I was one week into a four month stint in Southeast Asia when I found myself standing opposite a sea of colorful fishing boats, watching the most beautiful sunrise of my life in Hoi An.

With my camera in tow, I gingerly stepped over fish guts in my flip-flops, venturing out onto one of the many slippery docks. Though it was only 5:00AM, the locals had already been hard at work for some time transporting the morning’s catch to shore. Baskets were set down in front of women on the shoreline, who sold the fish to patiently waiting locals just as fast as they could clean them. I smiled at one as she worked with the speed and precision of someone that had clearly been doing this most of her life (and was used to the overwhelming stench). She looked up at me from beneath her conical hat and smiled back. I snapped a photo. That was the moment I fell in love with the women of Vietnam.

I had never traveled abroad alone before and to say I was naive about the culture I was going to be diving into headfirst was an understatement. A few days before, a local woman had come up to me on the beach with a tray of small trinkets she was hoping to sell. I struck up a conversation and innocently inquired as to why on earth she was wearing heavy, long clothing despite the blistering heat and humidity. She laughed from behind her face mask and informed me that in Vietnamese culture, light skin is seen as the pinnacle of beauty and a symbol of wealth. Dark skin meant a poor profession, such as a farmer – someone who would be toiling away in the sun all day.She followed this up by complimenting my “beautiful white skin”, which felt especially odd as I lay sprawled out under the sun on Hoi An’s beautiful beach, hoping for a tan.

From that moment on I was filled with a strange combination of awe and guilt every time I watched a young lady pull on a jacket and put on fingerless gloves just to ride a bike through town. Even more incredible were the women who must have been close to my grandmother’s age working tirelessly in the rice fields, 12 hours a day, covered head to toe and hoping to make enough money with their crops to feed their families. I visited one such field at sunset and though the language barrier kept us from verbally communicating, the excitement they displayed upon seeing my camera was contagious. I watched as one woman’s face lit up with pure joy while peering into my LCD screen, examining the portrait I had just taken. I could only hope that she saw herself as the beautiful, strong and gentle woman that I saw.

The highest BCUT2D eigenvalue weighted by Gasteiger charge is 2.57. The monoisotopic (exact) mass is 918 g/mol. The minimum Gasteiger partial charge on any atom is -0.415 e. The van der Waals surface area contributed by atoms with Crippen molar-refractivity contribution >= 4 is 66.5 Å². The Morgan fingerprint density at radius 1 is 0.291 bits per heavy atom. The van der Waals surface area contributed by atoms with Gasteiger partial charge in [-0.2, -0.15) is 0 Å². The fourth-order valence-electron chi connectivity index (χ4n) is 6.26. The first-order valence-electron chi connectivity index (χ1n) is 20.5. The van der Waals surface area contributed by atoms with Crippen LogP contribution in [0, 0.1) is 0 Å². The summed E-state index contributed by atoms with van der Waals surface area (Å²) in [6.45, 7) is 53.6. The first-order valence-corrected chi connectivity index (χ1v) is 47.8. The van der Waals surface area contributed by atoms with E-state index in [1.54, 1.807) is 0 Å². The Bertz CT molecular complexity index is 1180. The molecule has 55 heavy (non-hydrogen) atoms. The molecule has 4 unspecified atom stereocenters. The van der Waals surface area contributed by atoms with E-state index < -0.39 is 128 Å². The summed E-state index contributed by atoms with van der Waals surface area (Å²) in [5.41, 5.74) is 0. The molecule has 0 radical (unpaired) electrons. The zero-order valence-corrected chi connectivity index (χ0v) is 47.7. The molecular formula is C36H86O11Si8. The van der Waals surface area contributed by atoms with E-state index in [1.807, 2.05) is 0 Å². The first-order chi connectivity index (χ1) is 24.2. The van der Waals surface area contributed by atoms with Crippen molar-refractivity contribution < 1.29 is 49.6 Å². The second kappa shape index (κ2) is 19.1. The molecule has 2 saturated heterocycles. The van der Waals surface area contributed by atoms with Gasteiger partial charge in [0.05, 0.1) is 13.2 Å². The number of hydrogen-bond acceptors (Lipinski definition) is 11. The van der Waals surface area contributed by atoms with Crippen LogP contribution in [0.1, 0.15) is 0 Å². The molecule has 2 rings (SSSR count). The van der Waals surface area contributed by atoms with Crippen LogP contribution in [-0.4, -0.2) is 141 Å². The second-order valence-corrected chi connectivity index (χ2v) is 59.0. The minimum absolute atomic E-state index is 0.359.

In a remote corner of Hoi An, I met a woman who awoke at 3am every morning to make fresh rice paper because she would sell out by noon. I met two sweet, enthusiastic young ladies who acted as my guides on a cycling tour that told me that they used their income to help support their families back in more rural areas of the country. I visited a rice candy factory run entirely by happy, chattering ladies in a tiny, sweltering building. The day I visited the fishing docks, I walked to a house with my group and an old woman greeted us with a plate of homemade red bean dumplings.

Meeting the women of Hoi An has changed my perspective on a lot of things, most notably my perception of beauty, what it means to be truly kind and the definition of “hard work.” For people with so little, I know for certain that if I needed something, they wouldn’t hesitate to help me, a total stranger and foreigner, in any way they could. I will never forget how welcome they made me feel through their remarkable energy and graciousness. Vietnam will always have a special place in my heart because of them, and whenever I return, I know it will feel like coming home.

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